The Kastritsi Fortress and City was first excavated in 1899 by Czech-Bulgarian archaeologist Karel Skorpil, who, together with his brother Hermann Skorpil, is the founder of modern-day Bulgarian archaeology. Its most recent archaeological excavations have been conducted every summer since 2004 by archaeologists from the Varna Museum of Archaeology (Varna Regional Museum of History) led by its Director, Prof. Valentin Pletnyov. The recent archaeological discoveries there include a treasure of 166 silver coins of Bulgarian Tsar Ivan Alexander (r. 1331-1371 AD) and his son Mihail Asen, who was declared a “Co-Tsar” by Ivan Alexander in 1331 upon the latter’s assumption of the Bulgarian throne. Mihail Asen died in a battle against the Ottoman Turks near Sredets (today’s Sofia) in 1355 AD. The treasure in question is one of the largest medieval Bulgarian treasures discovered in recent years. In addition to these and many other Bulgarian coins, other0 treasure finds from Kastritsi include Byzantine, Tartar, Vlachian, Moldavian, Venetian, and Ottoman Turkish coins. These include a treasure of silver coins of Ottoman Sultan Bayezid I “The Lighting”(r. 1389-1402 AD) and of Wallacian ruler Mircea the Elder (Mircea I of Wallachia (r. 1386-1418 AD) who held the region of Dobrudzha (today’s Northeast Bulgaria and Southeast Romania) in the early 15th century. The finds also include a rare gold coin from the Antiquity minted in the Ancient Greek colony of Callatis (today’s Mangalia in Romania) during the reign of Lysimachus (r. 306-281 BC), one of Alexander I the Great’s generals, and one of his diadochi (successors) who became King of Macedon, Thrace, and Asia Minor.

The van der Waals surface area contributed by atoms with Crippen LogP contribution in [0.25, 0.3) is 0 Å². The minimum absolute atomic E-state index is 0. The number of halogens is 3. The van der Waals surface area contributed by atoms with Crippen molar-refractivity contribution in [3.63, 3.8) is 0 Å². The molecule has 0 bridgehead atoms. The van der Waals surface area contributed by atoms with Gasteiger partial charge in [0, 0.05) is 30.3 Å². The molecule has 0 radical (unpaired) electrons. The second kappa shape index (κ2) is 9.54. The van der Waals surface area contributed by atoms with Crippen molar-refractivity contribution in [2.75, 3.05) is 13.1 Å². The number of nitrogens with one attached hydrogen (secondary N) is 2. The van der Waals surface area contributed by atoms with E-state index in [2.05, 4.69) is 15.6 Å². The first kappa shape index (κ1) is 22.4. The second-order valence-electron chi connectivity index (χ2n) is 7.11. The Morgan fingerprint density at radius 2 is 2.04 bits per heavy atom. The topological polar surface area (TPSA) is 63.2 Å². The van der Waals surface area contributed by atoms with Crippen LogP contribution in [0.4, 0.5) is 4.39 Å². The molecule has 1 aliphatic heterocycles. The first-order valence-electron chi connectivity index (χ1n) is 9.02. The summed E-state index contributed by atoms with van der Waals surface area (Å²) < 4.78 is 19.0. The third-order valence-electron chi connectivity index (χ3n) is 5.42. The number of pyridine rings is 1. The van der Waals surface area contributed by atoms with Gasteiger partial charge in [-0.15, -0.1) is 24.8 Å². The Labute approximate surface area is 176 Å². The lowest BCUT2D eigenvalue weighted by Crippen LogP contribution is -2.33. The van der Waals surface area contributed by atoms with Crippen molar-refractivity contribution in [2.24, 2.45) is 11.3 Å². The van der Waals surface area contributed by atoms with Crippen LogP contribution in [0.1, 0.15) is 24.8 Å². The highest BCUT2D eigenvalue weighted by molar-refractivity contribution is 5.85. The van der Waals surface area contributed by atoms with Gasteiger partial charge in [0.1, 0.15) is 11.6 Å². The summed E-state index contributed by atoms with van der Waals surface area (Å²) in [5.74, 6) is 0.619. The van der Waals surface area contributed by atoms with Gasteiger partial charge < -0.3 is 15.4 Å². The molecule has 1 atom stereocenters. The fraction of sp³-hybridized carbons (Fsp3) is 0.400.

The Bulgarian archaeologists have excavated more than one-fifth of the territory of the Kastritsi Fortress, have started some conservation efforts, and have opened part of the site for tourists. ***